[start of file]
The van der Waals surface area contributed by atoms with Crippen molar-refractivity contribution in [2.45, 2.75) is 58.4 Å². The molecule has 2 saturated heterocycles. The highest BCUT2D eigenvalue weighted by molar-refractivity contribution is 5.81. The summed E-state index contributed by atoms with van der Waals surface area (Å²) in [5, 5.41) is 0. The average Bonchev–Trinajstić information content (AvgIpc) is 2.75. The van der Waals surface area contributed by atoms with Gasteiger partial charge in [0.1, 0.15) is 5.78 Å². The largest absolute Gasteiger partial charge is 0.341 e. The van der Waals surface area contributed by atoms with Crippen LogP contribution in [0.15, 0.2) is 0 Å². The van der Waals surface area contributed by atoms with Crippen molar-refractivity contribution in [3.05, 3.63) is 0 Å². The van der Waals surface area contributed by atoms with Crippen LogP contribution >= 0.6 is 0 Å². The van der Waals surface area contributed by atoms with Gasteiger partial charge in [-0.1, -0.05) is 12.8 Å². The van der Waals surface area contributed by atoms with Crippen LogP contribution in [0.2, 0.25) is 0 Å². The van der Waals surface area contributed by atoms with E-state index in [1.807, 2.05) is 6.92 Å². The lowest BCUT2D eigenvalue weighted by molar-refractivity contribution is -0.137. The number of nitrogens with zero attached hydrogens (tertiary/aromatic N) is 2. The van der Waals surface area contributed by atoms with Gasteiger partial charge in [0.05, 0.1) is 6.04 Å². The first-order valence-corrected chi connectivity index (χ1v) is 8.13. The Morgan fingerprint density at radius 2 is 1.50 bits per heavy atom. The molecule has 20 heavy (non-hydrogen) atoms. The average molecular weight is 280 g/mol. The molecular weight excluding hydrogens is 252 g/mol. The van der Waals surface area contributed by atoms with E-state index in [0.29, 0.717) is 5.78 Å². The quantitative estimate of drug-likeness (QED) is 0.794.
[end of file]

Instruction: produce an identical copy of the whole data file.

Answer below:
The van der Waals surface area contributed by atoms with Crippen molar-refractivity contribution in [2.45, 2.75) is 58.4 Å². The molecule has 2 saturated heterocycles. The highest BCUT2D eigenvalue weighted by molar-refractivity contribution is 5.81. The summed E-state index contributed by atoms with van der Waals surface area (Å²) in [5, 5.41) is 0. The average Bonchev–Trinajstić information content (AvgIpc) is 2.75. The van der Waals surface area contributed by atoms with Gasteiger partial charge in [0.1, 0.15) is 5.78 Å². The largest absolute Gasteiger partial charge is 0.341 e. The van der Waals surface area contributed by atoms with Crippen LogP contribution in [0.15, 0.2) is 0 Å². The van der Waals surface area contributed by atoms with Crippen molar-refractivity contribution in [3.05, 3.63) is 0 Å². The van der Waals surface area contributed by atoms with Crippen LogP contribution >= 0.6 is 0 Å². The van der Waals surface area contributed by atoms with Gasteiger partial charge in [-0.1, -0.05) is 12.8 Å². The van der Waals surface area contributed by atoms with Crippen LogP contribution in [0.2, 0.25) is 0 Å². The van der Waals surface area contributed by atoms with E-state index in [1.807, 2.05) is 6.92 Å². The lowest BCUT2D eigenvalue weighted by molar-refractivity contribution is -0.137. The number of nitrogens with zero attached hydrogens (tertiary/aromatic N) is 2. The van der Waals surface area contributed by atoms with Gasteiger partial charge in [0.05, 0.1) is 6.04 Å². The first-order valence-corrected chi connectivity index (χ1v) is 8.13. The Morgan fingerprint density at radius 2 is 1.50 bits per heavy atom. The molecule has 20 heavy (non-hydrogen) atoms. The average molecular weight is 280 g/mol. The molecular weight excluding hydrogens is 252 g/mol. The van der Waals surface area contributed by atoms with E-state index in [0.29, 0.717) is 5.78 Å². The quantitative estimate of drug-likeness (QED) is 0.794.